Recent Changes In E-Commerce Policies/ Rules

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Written By: Hrishika Rawat

The Amendment Rules appear to tighten the noose even more around e-commerce businesses, incorporating several demands from offline traders and sellers on e-commerce platforms who have been involved in several legal fights with e-commerce entities. Some of them have been brought before the CCI as anti-competitive practices.

As part of this fight, the Delhi Vyapar Mahasangh (“DVM”) approached the Competition Commission of India (“CCI”) last year, requesting an inquiry into Amazon and Flipkart for alleged anti-competitive actions like:

  1. exclusive tie ups with smartphone manufacturers;
  2. preferential treatment to certain allegedly related sellers such as Cloudtail, Appario (for Amazon) and WS Retail (for Flipkart);
  3. deep discounting practices;
  4. preferential listing/promotion of private labels.

A leaked copy of the upcoming draft e-commerce policy, which The Economic Times has reviewed, said the government will, from time to time, notify which parties fall under the definition of associates and related parties. Industry leaders said this will give rise to uncertainty.
“Actions and things that cannot be done by the platform entities can also not be done by any of its associates and related parties,” read the draft e-commerce policy, without divulging any further details.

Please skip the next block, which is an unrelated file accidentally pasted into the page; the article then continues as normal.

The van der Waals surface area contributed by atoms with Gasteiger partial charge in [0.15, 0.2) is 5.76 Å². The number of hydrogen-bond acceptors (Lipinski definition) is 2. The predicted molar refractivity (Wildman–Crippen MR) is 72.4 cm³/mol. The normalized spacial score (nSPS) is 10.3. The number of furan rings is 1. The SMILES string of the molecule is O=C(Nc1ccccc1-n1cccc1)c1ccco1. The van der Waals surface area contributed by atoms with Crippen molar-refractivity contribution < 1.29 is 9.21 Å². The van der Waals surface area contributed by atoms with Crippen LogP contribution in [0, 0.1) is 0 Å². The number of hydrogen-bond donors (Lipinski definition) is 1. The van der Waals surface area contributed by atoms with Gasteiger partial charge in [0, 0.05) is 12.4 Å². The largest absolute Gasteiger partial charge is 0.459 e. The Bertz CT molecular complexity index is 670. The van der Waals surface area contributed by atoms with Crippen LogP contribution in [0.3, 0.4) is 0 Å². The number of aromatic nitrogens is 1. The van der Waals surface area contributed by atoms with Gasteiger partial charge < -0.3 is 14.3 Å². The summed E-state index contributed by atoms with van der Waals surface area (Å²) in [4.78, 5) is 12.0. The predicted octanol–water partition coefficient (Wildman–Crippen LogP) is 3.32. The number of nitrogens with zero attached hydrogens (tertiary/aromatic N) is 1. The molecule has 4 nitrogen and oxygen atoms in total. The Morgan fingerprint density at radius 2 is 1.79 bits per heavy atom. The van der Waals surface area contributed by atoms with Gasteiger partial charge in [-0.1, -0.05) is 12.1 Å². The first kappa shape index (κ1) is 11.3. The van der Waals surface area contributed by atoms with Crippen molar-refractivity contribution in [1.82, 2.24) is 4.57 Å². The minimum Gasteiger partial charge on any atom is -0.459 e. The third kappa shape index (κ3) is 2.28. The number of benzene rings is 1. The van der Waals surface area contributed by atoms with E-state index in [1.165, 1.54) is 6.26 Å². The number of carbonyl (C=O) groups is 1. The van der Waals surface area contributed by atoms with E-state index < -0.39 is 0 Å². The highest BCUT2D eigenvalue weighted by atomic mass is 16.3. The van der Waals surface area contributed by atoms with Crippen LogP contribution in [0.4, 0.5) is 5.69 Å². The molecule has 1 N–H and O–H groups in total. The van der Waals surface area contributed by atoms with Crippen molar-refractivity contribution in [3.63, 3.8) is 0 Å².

Are there any changes that could impact the shopping experience of users?

To begin with, the Consumer Affairs Ministry’s draught rules aim to prohibit e-commerce companies from conducting “special flash deals.” While traditional e-commerce flash sales are not prohibited, specialized flash sales or back-to-back deals “which limit customer choice, raise prices and hinder a level playing field” are not permitted, according to the draught guidelines.

The guidelines also intend to prohibit e-commerce companies from “manipulating search results or search indexes,” in response to a long-standing demand from sellers and dealers for equal treatment across platforms.

What else do these new rules change for consumers?

E-commerce enterprises would also be prohibited from disclosing personal information about customers to anyone without their express and affirmative consent. No organization may automatically record consent, even in the form of pre-ticked checkboxes.

In addition, the enterprises will be required to give domestic alternatives to imported items, further bolstering the government’s push for made-in-India products.

What changes for e-commerce companies?

Any online retailer must first register with the Department of Industrial and Internal Trade Promotion (DPIIT).

The proposed rules would make it illegal for a marketplace e-commerce entity’s logistics service provider to treat sellers in the same category differently.

Parties and connected enterprises related to e-commerce companies will not be allowed to be listed as sellers on the particular platform, according to the DPIIT’s foreign direct investment policy for e-commerce platforms.